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Ryan Adams fired shots at frenemies the Strokes and fans are wondering; can’t we all just get along?
For the several years photographer Daniel Cronin attended The Gathering of the Juggalos, an annual festival for die-hard fans of the horrorcore rap group The Insane Clown Posse. In his photographs, Daniel depicts Juggalos of every stripe, likening his approach to that of early 20th century German photographer August Sander who made egalitarian portraits of his countrymen. These photographs have been published in a book by Prestel, and I spoke with Daniel over the phone from Portland about his experiences at Gathering, misconceptions about Juggalo culture and some of his other projects.
Fall has fallen, and we are here to commemorate it with a nice, crisp set of neopsychpop tunes from the ages. Revel in the niceness and crispness of proven hits from bands like OLIVIA TREMOR CONTROL, FLYING SAUCER ATTACK, and SCOTT DEADELUS, among so many others! Get that sweater on and get ready to ENJOY!
In his book, Disappearance of Darkness: Photography at the End of the Analog Age, Robert Burley documents the infrastructure that for nearly 100 years supported film photography. Robert was granted access to shuddered film factories to photograph the massive machines and interior spaces where thousands of workers once made film in total darkness. He visited Dwanye’s photo lab in Kansas: the last photo lab in the world to process Kodak’s iconic Kodachrome film. And, for the most dramatic pictures in the book, Robert photographed the demolitions of film manufacturing buildings at Kodak’s headquarters in Rochester New York.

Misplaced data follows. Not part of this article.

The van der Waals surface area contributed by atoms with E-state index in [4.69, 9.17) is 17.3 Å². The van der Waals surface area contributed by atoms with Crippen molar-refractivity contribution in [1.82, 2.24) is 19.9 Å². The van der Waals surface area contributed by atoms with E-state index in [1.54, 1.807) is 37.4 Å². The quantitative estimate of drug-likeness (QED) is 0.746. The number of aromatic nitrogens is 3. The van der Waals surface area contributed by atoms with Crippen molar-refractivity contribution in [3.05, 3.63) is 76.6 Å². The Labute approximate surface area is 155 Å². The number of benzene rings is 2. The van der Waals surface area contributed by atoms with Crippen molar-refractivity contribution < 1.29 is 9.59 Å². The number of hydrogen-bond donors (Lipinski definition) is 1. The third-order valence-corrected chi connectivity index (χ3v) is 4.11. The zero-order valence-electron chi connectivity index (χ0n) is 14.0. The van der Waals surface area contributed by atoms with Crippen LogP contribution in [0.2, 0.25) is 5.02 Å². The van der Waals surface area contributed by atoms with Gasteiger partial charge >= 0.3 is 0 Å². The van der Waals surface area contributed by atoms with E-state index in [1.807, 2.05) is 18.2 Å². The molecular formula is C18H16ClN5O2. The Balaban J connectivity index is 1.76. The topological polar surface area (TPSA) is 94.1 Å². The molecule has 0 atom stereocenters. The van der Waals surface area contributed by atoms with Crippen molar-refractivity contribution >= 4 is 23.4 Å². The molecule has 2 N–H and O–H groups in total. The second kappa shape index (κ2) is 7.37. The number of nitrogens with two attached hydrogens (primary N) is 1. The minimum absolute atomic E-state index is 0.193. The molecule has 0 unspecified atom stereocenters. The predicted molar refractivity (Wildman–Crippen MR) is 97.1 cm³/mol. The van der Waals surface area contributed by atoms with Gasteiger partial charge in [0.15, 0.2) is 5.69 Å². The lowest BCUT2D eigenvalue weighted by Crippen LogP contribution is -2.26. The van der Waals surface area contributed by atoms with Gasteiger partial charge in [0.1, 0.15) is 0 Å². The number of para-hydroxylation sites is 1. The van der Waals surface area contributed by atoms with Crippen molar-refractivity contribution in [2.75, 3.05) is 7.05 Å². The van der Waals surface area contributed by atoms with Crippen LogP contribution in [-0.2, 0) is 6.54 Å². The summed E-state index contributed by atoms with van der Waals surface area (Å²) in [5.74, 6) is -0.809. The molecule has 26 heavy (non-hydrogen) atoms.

This week on the show my guest is Marie Lorenz. I visited her studio in Bushwick to talk about her ongoing project, the Tide and Current Taxi. For the project, Marie ferries people around the waterways surrounding New York city in her homemade rowboat, using the tidal currents to guide her. Marie documents these voyages on her website using photographs and a simple written narrative. These straightforward yet engrossing retellings reveal a whole new way of looking at New York City— a place that most people experience through it’s congested grids and street life. Marie’s taxi also speaks to history in providing a first hand view of the waterways that were the original source of New York’s political, cultural and economic power. The Tide and Current Taxi has inspired much of Marie’s other work including drawings, sculptures and, of course, her handmade boats. I sat down with Marie to talk about her boat making, her first shipwreck and much more.
We’ve all been on Google Earth and used it’s satellite view or street view tools to get directions, find our way around a new city or just explore. My guest, artist Jenny Odell, has taken these tools a step further to use them as the subject of her work. Odell scrolls around Google Satellite view collecting images of uniquely man-made structures — like swimming pools, parking lots and landfills — and arranges them on large prints, a way of re-examining the human-built landscape from the very inhuman perspective of a satellite’s remote camera.

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